The rule is this: Petroleum makes people crazy. As long as the world can drill it, pump it, ship it or burn it, powerful men will do anything to do so. At the moment, Nicaragua and its economic allies have a plan to do all of the above. The stakes are high; canals and maritime oil prospecting could mean serious money, but there are still some impediments.
So President Daniel Ortega did what desperate leaders often do: He invoked historical patriotism.
At face value, President Ortega’s Aug. 13 comments about Guanacaste were fairly tame. He did not threaten invasion. He didn’t mention ballistic missiles or weapons of mass destruction. At worst, he suggested a kind of international lawsuit. “We always are willing to hold talks to search for an agreement,” Ortega said. “But as long as that path is not open and Costa Rica does not consider that a possibility, there is no other choice but to continue at the International Court of Justice.”
In other words, Ortega allegedly wants the world court to behave like a small-claims court, and he is convinced that a proper hearing will lead to the “return” of the northwestern Costa Rican province of Guanacaste to Nicaragua. Compared to the nuclear posturing of Iran and North Korea, or the blood-and-scimitar zealotry of Al Qaeda, or the daily massacres of central Africa, Ortega sounded downright gentlemanly.
My concern has nothing to do with Ortega’s actual claim. Obviously, Guanacaste is a part of Costa Rica, and shall forever be, and the patriotic fervor of the past few weeks has proven the passion of this relationship. The Nicaraguan government would be insane to push the issue, no matter how much the possession of Guanacaste might help its crude ambitions.
The problem is this: Ortega has used historical events to serve modern politics, and nothing flares tempers like opening an old wound.
There are infamous cases, like Slobodan Milosevic’s reference to the 1389 Battle of Kosovo, which inspired thousands of Serbs to slaughter Bosnians and mass-rape their women. There are polarizing cases, like the Zionist “return” to Palestine, and the Palestinians’ ongoing response. There are surreal cases, like the Liancourt Rocks dispute between South Korea and Japan, which has dragged on for centuries.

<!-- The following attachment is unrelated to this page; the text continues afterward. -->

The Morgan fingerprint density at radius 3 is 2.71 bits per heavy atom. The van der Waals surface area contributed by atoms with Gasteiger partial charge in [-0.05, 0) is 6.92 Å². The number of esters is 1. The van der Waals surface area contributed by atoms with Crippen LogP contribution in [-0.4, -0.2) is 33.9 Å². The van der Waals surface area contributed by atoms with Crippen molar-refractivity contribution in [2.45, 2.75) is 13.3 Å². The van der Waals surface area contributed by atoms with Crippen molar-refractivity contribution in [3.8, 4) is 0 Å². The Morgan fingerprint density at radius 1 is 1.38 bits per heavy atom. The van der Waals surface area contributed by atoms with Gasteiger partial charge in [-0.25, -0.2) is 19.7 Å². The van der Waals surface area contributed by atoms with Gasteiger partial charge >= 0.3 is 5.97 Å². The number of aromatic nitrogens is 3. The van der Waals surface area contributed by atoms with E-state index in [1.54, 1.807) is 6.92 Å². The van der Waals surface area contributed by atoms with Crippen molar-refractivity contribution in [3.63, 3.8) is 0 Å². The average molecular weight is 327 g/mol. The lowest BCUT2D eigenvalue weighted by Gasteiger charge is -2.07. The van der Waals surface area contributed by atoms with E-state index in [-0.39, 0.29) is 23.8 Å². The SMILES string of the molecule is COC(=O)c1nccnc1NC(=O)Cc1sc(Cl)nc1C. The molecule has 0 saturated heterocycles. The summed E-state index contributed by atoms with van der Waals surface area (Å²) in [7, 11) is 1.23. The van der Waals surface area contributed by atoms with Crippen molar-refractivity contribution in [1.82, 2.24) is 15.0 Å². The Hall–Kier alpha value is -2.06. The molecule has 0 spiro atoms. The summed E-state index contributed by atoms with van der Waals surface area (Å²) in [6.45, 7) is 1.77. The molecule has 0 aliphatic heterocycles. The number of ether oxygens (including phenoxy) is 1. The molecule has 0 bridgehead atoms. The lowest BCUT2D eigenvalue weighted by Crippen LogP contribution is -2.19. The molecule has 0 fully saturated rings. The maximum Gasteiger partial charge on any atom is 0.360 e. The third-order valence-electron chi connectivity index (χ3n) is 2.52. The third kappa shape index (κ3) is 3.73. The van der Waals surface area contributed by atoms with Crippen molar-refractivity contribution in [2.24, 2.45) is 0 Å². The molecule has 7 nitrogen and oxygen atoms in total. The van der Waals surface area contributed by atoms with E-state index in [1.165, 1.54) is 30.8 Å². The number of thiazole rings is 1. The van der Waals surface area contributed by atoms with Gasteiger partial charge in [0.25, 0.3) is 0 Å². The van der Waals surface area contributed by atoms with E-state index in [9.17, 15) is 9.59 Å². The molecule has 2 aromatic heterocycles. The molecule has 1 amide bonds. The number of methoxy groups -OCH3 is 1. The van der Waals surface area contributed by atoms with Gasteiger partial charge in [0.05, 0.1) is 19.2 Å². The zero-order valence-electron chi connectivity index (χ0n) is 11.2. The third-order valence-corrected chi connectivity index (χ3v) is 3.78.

Nor does a country have to be old or crotchety. In 2003, the Bush administration tussled with France about invading Iraq, and the argument quickly became historical in tone. Americans argued that the U.S. had liberated France from Nazi occupation and implied that France owed the U.S. its allegiance. Others counter-argued that France had helped American Colonists defeat the British, during the War of Independence. Blessedly, the result was not a Franco-American war, but the invention of Freedom Fries.
All these historical allusions are a non sequitur, of course. They have nothing to do with contemporary borders or relationships, and rarely are these so-called patriots true experts in the history they kindle. But for leaders looking for a quick flash of jingoism, historical reference is a valuable tool. Davy Crockett died 178 years ago, yet every Texan “remembers the Alamo.”
By bringing up Guanacaste, Ortega has opened a Pandora’s box of pressurized patriotism. Ticos are laid back about a lot of things, but Juan Santamaría and Guanacaste Day are not among them. William Walker and his filibusteros are not the stuff of casual conversation, in either Costa Rica or Nicaragua, and there’s a reason entire streets and towns are named “25 de Julio.” Meanwhile, Ortega’s interest in digging canals and offshore oil could not be more antithetical to the pura vida mythos. He has infuriated Costa Rica on nearly every level, and that fury is compounded by 189 years of legal and cultural cement.
In all likelihood, the tensions will soon ease, and the two nations will fall back into their regular rhythms. But Ortega’s words, and Costa Rica’s response, cannot be taken back. They are a part of the timeline now. That’s the funny thing about history: It never really goes away.